All contraceptive methods, including copper intra-uterine device (Cu IUD), levonorgestrel intra-uterine system (LNG-IUS), subdermal implant, depot medroxyprogesterone acetate (DMPA), Progestogen-only pills (POP) and combined hormonal contraception (CHC) methods, belong to Category 2 for an uncomplicated solid-organ transplant. For patients with complicated post-organ transplant (acute or chronic), e.g. graft rejection and cardiac allograft vasculopathy, initiation of Cu IUD and LNG-IUS is Category 3, while continuation is Category 2. CHC belongs to Category 4 in the case of complicated solid-organ–transplant recipients. Individualisation of the suitable contraceptive method as per the patient's own health risks should be done.


  Barrier Methods Top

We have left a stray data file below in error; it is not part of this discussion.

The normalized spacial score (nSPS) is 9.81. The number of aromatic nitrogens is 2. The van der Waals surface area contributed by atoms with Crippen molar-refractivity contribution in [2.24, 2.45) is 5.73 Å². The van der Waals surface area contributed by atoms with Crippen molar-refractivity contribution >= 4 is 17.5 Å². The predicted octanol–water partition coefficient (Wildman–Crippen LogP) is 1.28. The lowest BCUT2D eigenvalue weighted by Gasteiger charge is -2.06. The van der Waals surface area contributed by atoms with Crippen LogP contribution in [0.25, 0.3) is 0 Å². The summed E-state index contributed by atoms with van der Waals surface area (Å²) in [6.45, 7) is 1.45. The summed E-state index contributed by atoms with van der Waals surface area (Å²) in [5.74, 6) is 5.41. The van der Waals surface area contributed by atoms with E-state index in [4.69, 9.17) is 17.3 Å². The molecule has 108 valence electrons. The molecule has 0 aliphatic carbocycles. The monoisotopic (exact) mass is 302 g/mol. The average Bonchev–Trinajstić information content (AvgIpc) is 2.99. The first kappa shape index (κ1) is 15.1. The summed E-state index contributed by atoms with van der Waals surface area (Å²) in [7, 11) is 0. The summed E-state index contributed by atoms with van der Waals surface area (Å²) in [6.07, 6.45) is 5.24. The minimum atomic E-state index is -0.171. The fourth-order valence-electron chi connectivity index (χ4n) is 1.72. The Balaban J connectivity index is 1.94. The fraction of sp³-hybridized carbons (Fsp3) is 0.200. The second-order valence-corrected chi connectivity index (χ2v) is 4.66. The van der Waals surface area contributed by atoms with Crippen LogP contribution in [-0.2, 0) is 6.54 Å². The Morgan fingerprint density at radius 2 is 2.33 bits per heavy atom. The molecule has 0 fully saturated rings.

Male and female condoms can be used as a primary method of contraception or as an additional method, either short term (e.g. while starting hormonal contraception) or long term (to provide double protection). Consistent and correct use of condoms is the most efficient means of protecting against HIV and other sexually transmitted infections (STIs).[11] Studies from the USA have concluded that with perfect (i.e., correct and consistent) use, there is a 5% failure rate with the female condom and a 2% failure rate with the male condom.[12] With typical use (which includes incorrect and inconsistent use), the failure rates are 21% and 18%, respectively.[12] Thus, condoms are simple, cheap, easy to use, without risk of drug interaction but with limited effectiveness in typical users, so this method of contraception should be combined with other more effective methods to provide protection against transmission of HIV and other STIs in already immunocompromised post-transplant recipients.